Pro Bono Perspective: A Chronology of Going Home
by Craig Fansler, Wiley Rein LLP
Sitting in the Arlington Immigration Court on the morning of the hearing, I looked back at our client’s family. On one side of the bench, his mother and two sisters were visibly worried. Other family members sat next to them for support. At the other end, his seven-year-old daughter was calm: no one had told her that her father could be deported that day.
And then the judge entered, and our client appeared on the video screen. Today was his hearing for cancellation of removal, where he would ask the judge not to deport him to Guatemala. Like most detainees in Virginia, he was detained at Farmville—three hours away from the court—and a small television monitor would tell him his fate at the hearing’s conclusion. He was 26 and testifying in a trial for the first time. His testimony would alter the course of his life and the lives of his family members, who filled the back benches of the courtroom. A bad result would mean separation from his family and deportation to Guatemala, where he had not lived since entering the United States as a lawful permanent resident as a small child. Win, and he could stay with the rest of his family in Virginia, where he could return to his job and help raise his two U.S.-citizen daughters.
Before the Hearing
To be sure, we had told our client of the risk that he might be deported. In fact, he knew before we told him; he had watched countless others leave the detention facility for hearings that resulted in deportation. Our client’s hearing was the result of some bad decisions. He got mixed up in the wrong crowd, leading to a serious arrest before the age of 25. Yet he looked like he had turned a corner after this arrest. He was a success story with a bright future.
We hoped it was not too late. We spent many hours with our client preparing for the trial, talking to his family and witnesses, talking to old employers. These people told us how, after his arrest, he had turned a corner. He was a hard-working father, working two jobs, devoted to his family and community, and committed to setting a good example for his children. But his recovery was cut short when Immigrations and Customs Enforcement (ICE) reviewed his earlier arrest. Review led to detention, and ICE informed him he would be deported. His last chance was to convince an immigration judge of what he had already convinced those around him: that he had indeed turned a corner.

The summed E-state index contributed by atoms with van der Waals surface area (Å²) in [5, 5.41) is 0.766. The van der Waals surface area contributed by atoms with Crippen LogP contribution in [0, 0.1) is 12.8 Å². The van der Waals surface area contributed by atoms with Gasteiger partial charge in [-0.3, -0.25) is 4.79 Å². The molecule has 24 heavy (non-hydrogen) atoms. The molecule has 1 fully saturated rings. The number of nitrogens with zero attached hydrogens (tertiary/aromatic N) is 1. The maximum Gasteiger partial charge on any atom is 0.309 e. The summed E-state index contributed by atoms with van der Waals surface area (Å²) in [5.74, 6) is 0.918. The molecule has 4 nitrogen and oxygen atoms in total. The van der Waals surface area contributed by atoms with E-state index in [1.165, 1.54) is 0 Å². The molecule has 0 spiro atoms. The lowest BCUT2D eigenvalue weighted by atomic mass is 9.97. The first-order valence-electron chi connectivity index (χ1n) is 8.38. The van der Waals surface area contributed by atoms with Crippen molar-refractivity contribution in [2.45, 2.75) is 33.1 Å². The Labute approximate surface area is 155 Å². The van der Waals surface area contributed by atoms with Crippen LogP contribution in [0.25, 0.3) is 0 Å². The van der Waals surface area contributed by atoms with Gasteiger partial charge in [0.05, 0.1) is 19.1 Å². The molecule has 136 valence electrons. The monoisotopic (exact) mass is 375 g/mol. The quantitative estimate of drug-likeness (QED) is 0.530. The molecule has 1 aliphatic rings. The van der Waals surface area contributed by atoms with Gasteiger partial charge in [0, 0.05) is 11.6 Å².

Convincing an immigration judge to cancel removal is a time-intensive process. For an unrepresented detainee—without access to phones or family members to collect records and contact people who can write supporting letters—it is near impossible. One recent study of detainees in a New York immigration court found that only 3% of unrepresented immigrants are successful in seeking cancellation of removal. This figure jumps to 18% for those represented by a lawyer.
Merely having a lawyer can make a world of difference. CAIR Coalition has a lot of great ones, who acted as mentors and guided us through the difficulties of immigration court practice. CAIR Coalition attorneys themselves can represent only a small fraction of the thousands of Virginia detainees every year, so they depend on volunteers. Our team—consisting of Wiley Rein lawyers Rachel Hunnicutt and myself and legal assistants Ben Dahl and Jessica Barrera—spent several weeks preparing witnesses for trial, compiling official records, writing a legal brief, calling employers and instructors from rehabilitation courses, and then calling everyone a second and third time to make sure they did not forget the court deadlines. It was a lengthy process, but a very rewarding one. The case delivered on all the promises that led us to take the case in the first place: meaningful stakes and all the buildup and anticipation of a trial, with witness testimony and exhibits. The clients are surrounded in detention by other people going through the same process, many without a lawyer, and are grateful for a lawyer’s help and advice. Like all detainees, our client knew we could not guarantee the result.
After the Hearing
The result, though, is a picture I will always remember. At the end of the hearing, the judge said those three magic words: you can stay. The judge then left the courtroom, but not before telling the family they could come up to the monitor. I will never forget seeing our client’s family crowd around the television monitor. No longer was it used for our client to learn his fate. Instead, he now had control of the airwaves. Family crying, he said: I’m coming home.
Craig Fansler is an attorney with the law firm of Wiley Rein LLP based in Washington, DC.
 Accessing Justice: The Availability and Adequacy of Counsel in Removal Proceedings New York Immigrant Representation Study Report: Part 1, 33 Cardozo L. Rev. 357, 383 (2011).